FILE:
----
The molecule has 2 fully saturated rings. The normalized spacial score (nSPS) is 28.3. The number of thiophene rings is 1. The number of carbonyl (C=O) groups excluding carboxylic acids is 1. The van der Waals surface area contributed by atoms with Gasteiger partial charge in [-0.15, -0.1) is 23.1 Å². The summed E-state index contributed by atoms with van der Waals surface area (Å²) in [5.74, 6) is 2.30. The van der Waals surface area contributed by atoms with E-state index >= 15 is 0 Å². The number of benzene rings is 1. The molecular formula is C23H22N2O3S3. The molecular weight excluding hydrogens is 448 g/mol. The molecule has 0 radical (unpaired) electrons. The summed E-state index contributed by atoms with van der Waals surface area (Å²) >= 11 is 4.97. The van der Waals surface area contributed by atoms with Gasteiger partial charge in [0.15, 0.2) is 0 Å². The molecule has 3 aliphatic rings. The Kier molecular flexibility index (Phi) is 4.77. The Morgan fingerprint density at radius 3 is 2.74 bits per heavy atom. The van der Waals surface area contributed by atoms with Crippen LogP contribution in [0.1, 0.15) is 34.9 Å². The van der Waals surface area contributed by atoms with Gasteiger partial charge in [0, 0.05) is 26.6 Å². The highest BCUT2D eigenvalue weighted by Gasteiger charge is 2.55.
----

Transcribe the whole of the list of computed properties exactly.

The molecule has 2 fully saturated rings. The normalized spacial score (nSPS) is 28.3. The number of thiophene rings is 1. The number of carbonyl (C=O) groups excluding carboxylic acids is 1. The van der Waals surface area contributed by atoms with Gasteiger partial charge in [-0.15, -0.1) is 23.1 Å². The summed E-state index contributed by atoms with van der Waals surface area (Å²) in [5.74, 6) is 2.30. The van der Waals surface area contributed by atoms with E-state index >= 15 is 0 Å². The number of benzene rings is 1. The molecular formula is C23H22N2O3S3. The molecular weight excluding hydrogens is 448 g/mol. The molecule has 0 radical (unpaired) electrons. The summed E-state index contributed by atoms with van der Waals surface area (Å²) >= 11 is 4.97. The van der Waals surface area contributed by atoms with Gasteiger partial charge in [0.15, 0.2) is 0 Å². The molecule has 3 aliphatic rings. The Kier molecular flexibility index (Phi) is 4.77. The Morgan fingerprint density at radius 3 is 2.74 bits per heavy atom. The van der Waals surface area contributed by atoms with Crippen LogP contribution in [0.1, 0.15) is 34.9 Å². The van der Waals surface area contributed by atoms with Gasteiger partial charge in [0, 0.05) is 26.6 Å². The highest BCUT2D eigenvalue weighted by Gasteiger charge is 2.55.